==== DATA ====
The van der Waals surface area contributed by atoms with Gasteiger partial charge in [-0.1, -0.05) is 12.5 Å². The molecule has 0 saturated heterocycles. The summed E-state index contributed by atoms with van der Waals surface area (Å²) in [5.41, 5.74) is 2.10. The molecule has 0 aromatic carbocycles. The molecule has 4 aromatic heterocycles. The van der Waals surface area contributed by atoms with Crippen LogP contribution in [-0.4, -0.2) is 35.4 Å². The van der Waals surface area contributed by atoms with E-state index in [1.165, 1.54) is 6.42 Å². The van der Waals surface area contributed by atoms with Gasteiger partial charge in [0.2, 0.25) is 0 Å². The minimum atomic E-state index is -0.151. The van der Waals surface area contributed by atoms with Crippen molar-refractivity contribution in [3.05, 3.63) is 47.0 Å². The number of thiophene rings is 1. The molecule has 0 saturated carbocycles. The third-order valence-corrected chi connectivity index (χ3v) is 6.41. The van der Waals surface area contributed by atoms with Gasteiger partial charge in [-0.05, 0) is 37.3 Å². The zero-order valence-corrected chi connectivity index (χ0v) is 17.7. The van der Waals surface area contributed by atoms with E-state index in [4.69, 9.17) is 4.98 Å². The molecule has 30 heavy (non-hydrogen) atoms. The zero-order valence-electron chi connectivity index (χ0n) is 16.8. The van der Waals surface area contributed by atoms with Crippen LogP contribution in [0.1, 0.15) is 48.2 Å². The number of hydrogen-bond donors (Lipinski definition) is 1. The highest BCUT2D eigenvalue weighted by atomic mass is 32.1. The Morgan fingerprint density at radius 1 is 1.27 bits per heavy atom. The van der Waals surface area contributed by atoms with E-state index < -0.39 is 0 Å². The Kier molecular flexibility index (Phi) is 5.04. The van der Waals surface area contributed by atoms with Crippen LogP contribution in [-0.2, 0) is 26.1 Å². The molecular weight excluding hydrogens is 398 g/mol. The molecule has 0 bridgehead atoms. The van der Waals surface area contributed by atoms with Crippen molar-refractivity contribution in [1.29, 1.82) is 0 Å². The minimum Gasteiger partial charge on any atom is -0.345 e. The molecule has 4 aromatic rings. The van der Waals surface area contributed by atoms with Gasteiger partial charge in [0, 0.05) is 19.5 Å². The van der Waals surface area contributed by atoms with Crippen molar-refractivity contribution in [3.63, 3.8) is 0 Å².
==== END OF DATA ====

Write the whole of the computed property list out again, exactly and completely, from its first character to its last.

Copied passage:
The van der Waals surface area contributed by atoms with Gasteiger partial charge in [-0.1, -0.05) is 12.5 Å². The molecule has 0 saturated heterocycles. The summed E-state index contributed by atoms with van der Waals surface area (Å²) in [5.41, 5.74) is 2.10. The molecule has 0 aromatic carbocycles. The molecule has 4 aromatic heterocycles. The van der Waals surface area contributed by atoms with Crippen LogP contribution in [-0.4, -0.2) is 35.4 Å². The van der Waals surface area contributed by atoms with E-state index in [1.165, 1.54) is 6.42 Å². The van der Waals surface area contributed by atoms with Gasteiger partial charge in [0.2, 0.25) is 0 Å². The minimum atomic E-state index is -0.151. The van der Waals surface area contributed by atoms with Crippen molar-refractivity contribution in [3.05, 3.63) is 47.0 Å². The number of thiophene rings is 1. The molecule has 0 saturated carbocycles. The third-order valence-corrected chi connectivity index (χ3v) is 6.41. The van der Waals surface area contributed by atoms with Gasteiger partial charge in [-0.05, 0) is 37.3 Å². The zero-order valence-corrected chi connectivity index (χ0v) is 17.7. The van der Waals surface area contributed by atoms with E-state index in [4.69, 9.17) is 4.98 Å². The molecule has 30 heavy (non-hydrogen) atoms. The zero-order valence-electron chi connectivity index (χ0n) is 16.8. The van der Waals surface area contributed by atoms with Crippen LogP contribution in [0.1, 0.15) is 48.2 Å². The number of hydrogen-bond donors (Lipinski definition) is 1. The highest BCUT2D eigenvalue weighted by atomic mass is 32.1. The Morgan fingerprint density at radius 1 is 1.27 bits per heavy atom. The van der Waals surface area contributed by atoms with E-state index < -0.39 is 0 Å². The Kier molecular flexibility index (Phi) is 5.04. The van der Waals surface area contributed by atoms with Crippen LogP contribution in [-0.2, 0) is 26.1 Å². The molecular weight excluding hydrogens is 398 g/mol. The molecule has 0 bridgehead atoms. The van der Waals surface area contributed by atoms with Crippen molar-refractivity contribution in [1.29, 1.82) is 0 Å². The minimum Gasteiger partial charge on any atom is -0.345 e. The molecule has 4 aromatic rings. The van der Waals surface area contributed by atoms with Gasteiger partial charge in [0, 0.05) is 19.5 Å². The van der Waals surface area contributed by atoms with Crippen molar-refractivity contribution in [3.63, 3.8) is 0 Å².